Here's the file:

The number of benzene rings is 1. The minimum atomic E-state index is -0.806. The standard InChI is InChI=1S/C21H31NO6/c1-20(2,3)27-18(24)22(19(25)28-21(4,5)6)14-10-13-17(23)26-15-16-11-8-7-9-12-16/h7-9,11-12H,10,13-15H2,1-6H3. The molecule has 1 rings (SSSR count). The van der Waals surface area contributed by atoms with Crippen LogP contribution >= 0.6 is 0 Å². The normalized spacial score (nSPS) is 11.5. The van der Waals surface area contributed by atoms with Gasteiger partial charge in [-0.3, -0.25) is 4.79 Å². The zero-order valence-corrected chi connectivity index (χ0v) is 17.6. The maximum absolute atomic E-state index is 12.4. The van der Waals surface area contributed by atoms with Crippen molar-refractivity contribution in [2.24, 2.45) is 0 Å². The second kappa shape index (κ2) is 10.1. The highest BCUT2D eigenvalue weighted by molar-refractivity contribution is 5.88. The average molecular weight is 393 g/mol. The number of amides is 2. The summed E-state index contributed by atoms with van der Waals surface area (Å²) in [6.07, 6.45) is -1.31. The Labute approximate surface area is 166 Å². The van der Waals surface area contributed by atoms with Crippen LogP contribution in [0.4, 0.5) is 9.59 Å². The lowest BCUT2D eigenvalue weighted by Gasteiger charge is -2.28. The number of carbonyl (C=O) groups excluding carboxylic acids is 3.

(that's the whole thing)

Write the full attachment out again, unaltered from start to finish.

The number of benzene rings is 1. The minimum atomic E-state index is -0.806. The standard InChI is InChI=1S/C21H31NO6/c1-20(2,3)27-18(24)22(19(25)28-21(4,5)6)14-10-13-17(23)26-15-16-11-8-7-9-12-16/h7-9,11-12H,10,13-15H2,1-6H3. The molecule has 1 rings (SSSR count). The van der Waals surface area contributed by atoms with Crippen LogP contribution >= 0.6 is 0 Å². The normalized spacial score (nSPS) is 11.5. The van der Waals surface area contributed by atoms with Gasteiger partial charge in [-0.3, -0.25) is 4.79 Å². The zero-order valence-corrected chi connectivity index (χ0v) is 17.6. The maximum absolute atomic E-state index is 12.4. The van der Waals surface area contributed by atoms with Crippen molar-refractivity contribution in [2.24, 2.45) is 0 Å². The second kappa shape index (κ2) is 10.1. The highest BCUT2D eigenvalue weighted by molar-refractivity contribution is 5.88. The average molecular weight is 393 g/mol. The number of amides is 2. The summed E-state index contributed by atoms with van der Waals surface area (Å²) in [6.07, 6.45) is -1.31. The Labute approximate surface area is 166 Å². The van der Waals surface area contributed by atoms with Crippen LogP contribution in [0.4, 0.5) is 9.59 Å². The lowest BCUT2D eigenvalue weighted by Gasteiger charge is -2.28. The number of carbonyl (C=O) groups excluding carboxylic acids is 3.